The Virginia Association of Museums is pleased to announce the final awards
selection for the 2020 Conserving Diversity edition of the Virginia's Top 10 Endangered Artifacts program.
Lynchburg, Virginia's Old City Cemetery Museum and Arboretum is the recipient of the People's Choice Award thanks to their successful public outreach that garnered them nearly 4,000 votes in the online competition. Receiving the most votes for their Angel Statue, circa 1909, this iconic historic site will receive a $1,000 award to assist in the conservation of the unique statue-style stone in the African American section of the cemetery. Once repaired, the statue can serve as a catalyst of increased research and interpretation of the predominately African American section of the cemetery, and the family whose plot it adorns.
Richmond, Virginia's Valentine Museum has been selected to receive the Selection Committee Award for their Afternoon Dress Designed & Created by Black Dressmaker Fannie Criss Payne, circa 1905. The independent advisory committee of conservators and collections and preservation professionals noted the textile's historical significance and immediate need of care in their decision to bestow their $1,000 discretionary award. The museum's conservation treatment plan is to render the artifact safe for installation, including incorporation into the museum's core exhibition "This Is Richmond, Virginia" and educational programming focused on the Jackson Ward neighborhood and Black entrepreneurship in Richmond.
Additional support of $250 each will be awarded to the other eight honorees of the program, including:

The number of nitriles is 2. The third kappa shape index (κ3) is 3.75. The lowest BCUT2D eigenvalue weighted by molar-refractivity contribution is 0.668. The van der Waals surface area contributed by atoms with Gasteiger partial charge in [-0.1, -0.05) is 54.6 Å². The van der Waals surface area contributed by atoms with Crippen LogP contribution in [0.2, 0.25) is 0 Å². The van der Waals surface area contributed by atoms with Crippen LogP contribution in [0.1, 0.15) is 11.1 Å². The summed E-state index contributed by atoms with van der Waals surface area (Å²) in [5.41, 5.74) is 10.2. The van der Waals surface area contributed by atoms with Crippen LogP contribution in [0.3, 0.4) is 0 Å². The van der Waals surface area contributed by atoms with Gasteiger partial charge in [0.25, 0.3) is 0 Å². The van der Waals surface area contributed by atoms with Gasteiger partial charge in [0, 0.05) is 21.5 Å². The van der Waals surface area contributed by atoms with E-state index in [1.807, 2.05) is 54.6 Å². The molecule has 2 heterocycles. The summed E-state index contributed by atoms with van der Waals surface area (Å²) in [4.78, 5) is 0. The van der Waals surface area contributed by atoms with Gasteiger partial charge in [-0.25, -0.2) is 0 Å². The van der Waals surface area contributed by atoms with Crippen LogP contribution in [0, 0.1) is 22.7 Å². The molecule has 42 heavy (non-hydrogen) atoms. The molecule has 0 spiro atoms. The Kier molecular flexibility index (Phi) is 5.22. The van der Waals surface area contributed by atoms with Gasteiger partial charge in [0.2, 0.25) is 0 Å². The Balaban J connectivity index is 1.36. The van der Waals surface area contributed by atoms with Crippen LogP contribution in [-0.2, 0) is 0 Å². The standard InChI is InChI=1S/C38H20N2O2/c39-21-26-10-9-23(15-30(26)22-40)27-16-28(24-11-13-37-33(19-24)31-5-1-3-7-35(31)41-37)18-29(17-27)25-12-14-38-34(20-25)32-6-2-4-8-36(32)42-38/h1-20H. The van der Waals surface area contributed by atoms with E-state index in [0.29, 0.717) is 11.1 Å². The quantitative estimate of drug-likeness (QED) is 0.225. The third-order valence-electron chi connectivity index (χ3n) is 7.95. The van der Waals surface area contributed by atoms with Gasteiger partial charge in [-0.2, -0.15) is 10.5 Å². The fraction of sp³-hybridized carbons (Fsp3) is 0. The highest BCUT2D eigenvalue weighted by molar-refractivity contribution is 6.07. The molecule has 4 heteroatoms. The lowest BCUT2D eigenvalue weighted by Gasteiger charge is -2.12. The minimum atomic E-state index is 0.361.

Moss Kendrix Collection, circa 20th century
Manual of Religious Instruction, circa 1857
Portrait of Elizebeth Friedman, circa 20th century
Weather Journal of Washington Stephenson, circa 1838-1867
Coverlet Created by Enslaved Woman of Montgomery County, circa 1850
WWII Recruitment Poster Featuring Joe Louis, circa 1942
Album Quilt Created by Ladies of Dinwiddie, circa 1850
Jessie Reasor Zander Photograph Collection, circa 20th century
Over 13,000 votes were cast in the online voting competition for this year's program, highlighting the extensive public support of saving Virginia's historic and cultural treasures. In addition to creating awareness of the often unknown stories or overlooked people found in museum collections, this year's theme of Conserving Diversity also aims to educate about the high cost and expertise required of museums and collecting institutions to maintain the artifacts in their care. The financial support provided by VAM for the honoree's endangered artifacts will help support conservation treatment and analysis, and hopefully serve as encouragement for additional donor support from the broader public.